call for reform in the program, I believe, is derelict in their responsibility," says Rep. John
Mica (R-Fla.), chairman of the House Aviation Subcommittee. TSA officials insist other classified
test results show that the agency's screeners are performing well.
Since 9/11, the government has spent about $11 billion on TSA—nearly
all of it for aviation security—hiring thousands of new screeners and buying hundreds of
new explosive-detection machines. Federal law now requires that every checked bag be screened
for explosives before it is loaded onto a plane and that every passenger pass through a gate maintained
by federally trained screeners.
Yet by February 2002, as TSA screeners were being deployed, the airlines
and airports were already lobbying to reduce the "hassle factor," the obstacles travelers face
on the way to their planes. In May 2002, Donald J. Carty, then American Airlines chairman and CEO,
denounced the new federal system as "nuts," while Leo F. Mullin, Delta's CEO at the time, complained
that the hassles had cost airlines $2.5 billion. John Magaw, TSA's first director, quit in July
2002, just six months into the job, after clashing with airline and airport offi-cials. "They wanted
to be able to behind-the-scenes dictate," he says. "[Transportation] Secretary [Norman] Mineta
caved in to those requests, and I wasn't going to." (Mineta's spokesman declined to comment.)
Magaw's replacement, Admiral James Loy, emphasized greater cooperation
with airports and airlines and better customer service. He discontinued such measures as check-in
interviews with travelers and passenger searches at the boarding gate. Screeners say that under
Loy, the minimum number of screeners needed to work on a passenger-screening lane dropped from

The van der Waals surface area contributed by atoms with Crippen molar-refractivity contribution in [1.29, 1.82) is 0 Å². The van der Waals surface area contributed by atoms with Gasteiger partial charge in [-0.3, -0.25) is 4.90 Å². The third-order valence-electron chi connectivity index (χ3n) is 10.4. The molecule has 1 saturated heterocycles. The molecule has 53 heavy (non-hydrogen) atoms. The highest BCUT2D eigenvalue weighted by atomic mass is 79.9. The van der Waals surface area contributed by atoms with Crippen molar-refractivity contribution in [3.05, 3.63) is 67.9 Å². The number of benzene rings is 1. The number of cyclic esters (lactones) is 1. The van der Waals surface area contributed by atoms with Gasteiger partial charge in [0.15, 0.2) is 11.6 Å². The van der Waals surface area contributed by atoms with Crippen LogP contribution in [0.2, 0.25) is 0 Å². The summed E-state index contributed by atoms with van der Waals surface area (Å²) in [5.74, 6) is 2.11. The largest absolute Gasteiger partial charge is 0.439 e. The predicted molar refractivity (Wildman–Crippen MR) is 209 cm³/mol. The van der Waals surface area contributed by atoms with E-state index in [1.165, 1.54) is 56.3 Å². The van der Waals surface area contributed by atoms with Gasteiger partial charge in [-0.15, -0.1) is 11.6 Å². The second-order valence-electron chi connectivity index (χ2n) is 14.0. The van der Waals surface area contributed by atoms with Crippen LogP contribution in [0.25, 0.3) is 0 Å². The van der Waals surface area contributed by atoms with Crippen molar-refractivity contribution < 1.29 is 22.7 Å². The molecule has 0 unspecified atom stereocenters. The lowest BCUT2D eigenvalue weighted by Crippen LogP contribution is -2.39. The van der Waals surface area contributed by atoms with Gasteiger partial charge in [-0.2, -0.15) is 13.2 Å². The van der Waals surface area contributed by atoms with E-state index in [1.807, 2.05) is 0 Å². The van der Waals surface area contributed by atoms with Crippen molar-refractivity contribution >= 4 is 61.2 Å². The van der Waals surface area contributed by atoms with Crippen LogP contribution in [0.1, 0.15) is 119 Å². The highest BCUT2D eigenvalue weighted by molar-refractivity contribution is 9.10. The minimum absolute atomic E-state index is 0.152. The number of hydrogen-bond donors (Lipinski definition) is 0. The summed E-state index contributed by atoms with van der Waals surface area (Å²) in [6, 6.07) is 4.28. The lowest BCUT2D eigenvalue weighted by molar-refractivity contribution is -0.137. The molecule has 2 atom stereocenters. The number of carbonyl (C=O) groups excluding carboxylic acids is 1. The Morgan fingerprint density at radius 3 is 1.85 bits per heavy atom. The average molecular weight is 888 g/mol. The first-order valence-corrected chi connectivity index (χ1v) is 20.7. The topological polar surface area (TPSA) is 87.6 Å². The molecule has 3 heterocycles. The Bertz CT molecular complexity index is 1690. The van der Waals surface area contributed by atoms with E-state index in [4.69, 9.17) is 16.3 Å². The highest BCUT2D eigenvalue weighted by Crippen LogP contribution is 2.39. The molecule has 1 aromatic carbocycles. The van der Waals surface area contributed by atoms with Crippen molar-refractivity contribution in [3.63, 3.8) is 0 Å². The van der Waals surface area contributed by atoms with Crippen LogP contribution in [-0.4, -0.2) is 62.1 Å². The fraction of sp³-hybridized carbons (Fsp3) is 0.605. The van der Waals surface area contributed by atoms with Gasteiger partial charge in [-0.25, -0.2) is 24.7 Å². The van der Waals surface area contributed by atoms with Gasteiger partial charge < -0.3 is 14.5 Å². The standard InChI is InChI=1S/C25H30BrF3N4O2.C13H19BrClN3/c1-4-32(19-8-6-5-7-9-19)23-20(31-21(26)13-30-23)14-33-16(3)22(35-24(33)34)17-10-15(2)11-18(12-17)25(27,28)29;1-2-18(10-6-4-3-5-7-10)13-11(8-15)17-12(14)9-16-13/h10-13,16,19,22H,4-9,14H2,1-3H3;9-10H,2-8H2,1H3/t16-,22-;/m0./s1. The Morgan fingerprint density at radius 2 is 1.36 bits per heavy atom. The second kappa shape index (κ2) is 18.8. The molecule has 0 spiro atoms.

seven to four.
Many airport and airline managers remain dissatisfied with the federal
screening system. They say that TSA doesn't have enough screeners, pointing to a congressional
cap that limits TSA to 45,000 screeners, about 15,000 fewer than the agency originally had requested.
The Air Transport Association, which represents the major airlines, acknowledges safety problems
at 25 airports, and Doug Wills, a spokesman for the group, says that TSA, not the airlines, bears
the responsibility for these security deficits. "My understanding is that TSA can tell the airline
officials to take a hike," he says. As of March, at least 100 airport managers had said that they want
to replace federal screeners with private ones later this year, as permitted by Congress. "It would
be the dumbest thing we've ever done," says Billie Vincent, former security director for the Federal
Aviation Administration. "The airports are interested in the facilitation of the movement of
people, not security."
Indeed, screeners say that the airlines are constantly pressing them
to go faster and make lines shorter. Les Marzke, a lead TSA screener at Orlando International Airport,